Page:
Broadly speaking, Guha said the development of quantum networking is in its early stages, but it is garnering rapid interest. Distributed quantum computing as a subject is also in its infancy. Developing a scalable quantum network and applications will require a highly interdisciplinary endeavor, involving research in physics of quantum materials, quantum integrated devices and photonics, quantum error correction, algorithms, and quantum computer networking. There are many eventual applications, including secure multiparty computations, distributed sensors enhanced by entanglement, and secure access to quantum computers on the cloud.
In response to a question about photonic quantum computing, Guha clarified that large continuous variable optical cluster states have been demonstrated, but they do not have the full power of quantum processing yet, but the technology is advancing fast. Continuous variable optical cluster states along with photon number resolving detectors will enable universal quantum computing, but more work is necessary to design the architectures. Researchers are also looking into discrete-variable photonic clusters. Although they are harder to generate, even 3-photon discrete-variable cluster sources will enable a highly efficient architecture for universal all-photonic quantum computing.
Nitin Samarth, Pennsylvania State University
Samarth, a condensed materials experimentalist, discussed the development of quantum materials, opportunities for their application in next-generation quantum technologies, and other issues in the quantum ecosystem.
First-Generation Quantum Materials and Technologies
Quantum materials are hard to define, but broadly speaking, they are solids with exotic physical properties due to the quantum mechanical properties of their constituent electrons. They have great scientific and technological potential, and they include key concepts that cannot be explained through the language of classical physics, such as quantum confinement, quantum fluctuations, and quantum entanglement.15
15 Office of Science, U.S. Department of Energy, 2016, Basic Research Needs Workshop on Quantum Materials for Energy Relevant Technology, https://science.osti.gov/-/media/bes/pdf/reports/2016/BRNQM_rpt_Final_12-09-2016.pdf?la=en&hash=E7760711641883FFC9F110D70385937D6A31C64F.
Quantum materials have had a large impact on first-generation quantum technologies—for instance, maximizing electron mobility through wave function engineering in heterostructure materials with low defect density. There is still much that is unknown, however. The rich landscape of fundamental physics, quantum materials, and current applications has led to intriguing concepts and great potential for quantum technology.
Most first-generation quantum technologies rely on quantum materials that exploit the manipulation of the amplitude of quantum wave functions. For example, semiconductor heterostructures in cell phones and magnetic multilayers for memory have been around for decades, while light-emitting semiconductor nanostructures are now used in solid state displays, Samarth noted.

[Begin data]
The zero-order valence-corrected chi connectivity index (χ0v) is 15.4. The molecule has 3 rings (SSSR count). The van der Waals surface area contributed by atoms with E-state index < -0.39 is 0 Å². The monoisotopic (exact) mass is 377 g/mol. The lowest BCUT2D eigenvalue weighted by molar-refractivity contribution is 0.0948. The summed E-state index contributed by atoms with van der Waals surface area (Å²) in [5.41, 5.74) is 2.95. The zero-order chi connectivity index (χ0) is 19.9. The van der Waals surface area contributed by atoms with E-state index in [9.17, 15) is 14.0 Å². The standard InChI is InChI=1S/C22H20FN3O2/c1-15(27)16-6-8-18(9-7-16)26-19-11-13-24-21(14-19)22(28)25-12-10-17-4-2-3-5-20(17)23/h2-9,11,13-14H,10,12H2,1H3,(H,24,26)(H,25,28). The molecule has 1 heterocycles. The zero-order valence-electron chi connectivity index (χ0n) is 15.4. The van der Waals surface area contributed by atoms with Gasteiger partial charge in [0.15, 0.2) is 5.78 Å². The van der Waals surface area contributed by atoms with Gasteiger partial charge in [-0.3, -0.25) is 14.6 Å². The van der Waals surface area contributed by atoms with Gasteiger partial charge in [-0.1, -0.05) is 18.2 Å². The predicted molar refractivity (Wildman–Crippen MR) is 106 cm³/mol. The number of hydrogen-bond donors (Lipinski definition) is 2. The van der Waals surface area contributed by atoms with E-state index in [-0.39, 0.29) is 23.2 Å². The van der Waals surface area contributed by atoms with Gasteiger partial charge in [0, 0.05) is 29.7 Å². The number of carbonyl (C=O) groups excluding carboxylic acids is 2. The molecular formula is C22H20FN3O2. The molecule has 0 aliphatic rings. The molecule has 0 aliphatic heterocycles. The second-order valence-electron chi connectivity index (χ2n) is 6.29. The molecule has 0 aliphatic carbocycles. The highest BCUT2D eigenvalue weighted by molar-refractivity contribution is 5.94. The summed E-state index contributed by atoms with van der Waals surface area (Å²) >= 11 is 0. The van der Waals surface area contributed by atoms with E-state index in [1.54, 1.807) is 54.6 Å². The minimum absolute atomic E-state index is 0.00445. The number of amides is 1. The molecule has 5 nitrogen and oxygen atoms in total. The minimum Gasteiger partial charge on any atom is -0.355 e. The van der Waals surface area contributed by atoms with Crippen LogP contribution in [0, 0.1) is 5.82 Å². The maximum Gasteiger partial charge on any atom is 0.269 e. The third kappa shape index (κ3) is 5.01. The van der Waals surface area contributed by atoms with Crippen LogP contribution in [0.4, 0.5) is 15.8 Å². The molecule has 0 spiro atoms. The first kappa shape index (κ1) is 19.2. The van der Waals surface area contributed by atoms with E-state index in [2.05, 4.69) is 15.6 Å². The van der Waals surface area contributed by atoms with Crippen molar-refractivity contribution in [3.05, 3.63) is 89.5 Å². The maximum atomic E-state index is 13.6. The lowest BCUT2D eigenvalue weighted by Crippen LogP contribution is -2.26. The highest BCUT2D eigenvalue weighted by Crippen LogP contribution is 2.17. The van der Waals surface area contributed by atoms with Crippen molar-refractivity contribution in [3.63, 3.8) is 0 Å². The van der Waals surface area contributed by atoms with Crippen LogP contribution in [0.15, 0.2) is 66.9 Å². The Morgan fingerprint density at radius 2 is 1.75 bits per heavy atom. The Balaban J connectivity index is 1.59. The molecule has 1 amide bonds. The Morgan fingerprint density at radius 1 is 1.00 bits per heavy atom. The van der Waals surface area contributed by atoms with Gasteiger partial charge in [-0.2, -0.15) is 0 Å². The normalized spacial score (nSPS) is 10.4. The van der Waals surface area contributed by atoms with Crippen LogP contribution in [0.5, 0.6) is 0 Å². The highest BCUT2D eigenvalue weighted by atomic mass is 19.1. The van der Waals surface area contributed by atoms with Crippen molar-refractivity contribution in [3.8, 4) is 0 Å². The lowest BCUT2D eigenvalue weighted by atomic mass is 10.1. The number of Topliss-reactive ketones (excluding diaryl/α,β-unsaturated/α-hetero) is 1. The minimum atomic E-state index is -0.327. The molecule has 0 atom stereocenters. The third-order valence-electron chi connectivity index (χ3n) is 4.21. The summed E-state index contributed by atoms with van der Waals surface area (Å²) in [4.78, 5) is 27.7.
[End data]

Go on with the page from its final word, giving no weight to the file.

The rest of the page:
Next-Generation Quantum Materials and Technologies
The next generation of quantum materials and technologies seeks to exploit all aspects of the quantum mechanical wave function, Samarth said, such as amplitude, phase, inherently nonlocal character, and entanglement. This is necessary for building quantum architectures and networks that exchange quantum information coherently between nodes and channels. This quantum transduction and quantum transfer process was first demonstrated using photons that convey quantum information between quantum states in systems such as cold atoms and trapped ions. Photon-based entanglement has also now been demonstrated in solid-state quantum information platforms such as superconducting qubits, quantum dot qubits, and defect spin qubits. While photons are certainly the most attractive vehicle for coherently transporting quantum information across long distances, Samarth said, there are opportunities for thinking about other types of quantum channels that could be exploited for communicating quantum information over shorter distances in chip-based architectures.16
According to Samarth, two key questions that materials scientists need to ask are: What materials—bulk crystals, thin films, or something else—will these new visions and applications in quantum engineering need? What would it take for entanglement to result from a nonphotonic mode even at short chip-scale distances?
To work on quantum materials, the materials themselves must first be synthesized, and different approaches may yield new useful materials. Bulk crystal growth in the United States continues to provide extremely high-quality quantum materials for the community. Leading bulk crystal growth laboratories include the National Science Foundation (NSF) Materials Innovation Platform (MIP) sites at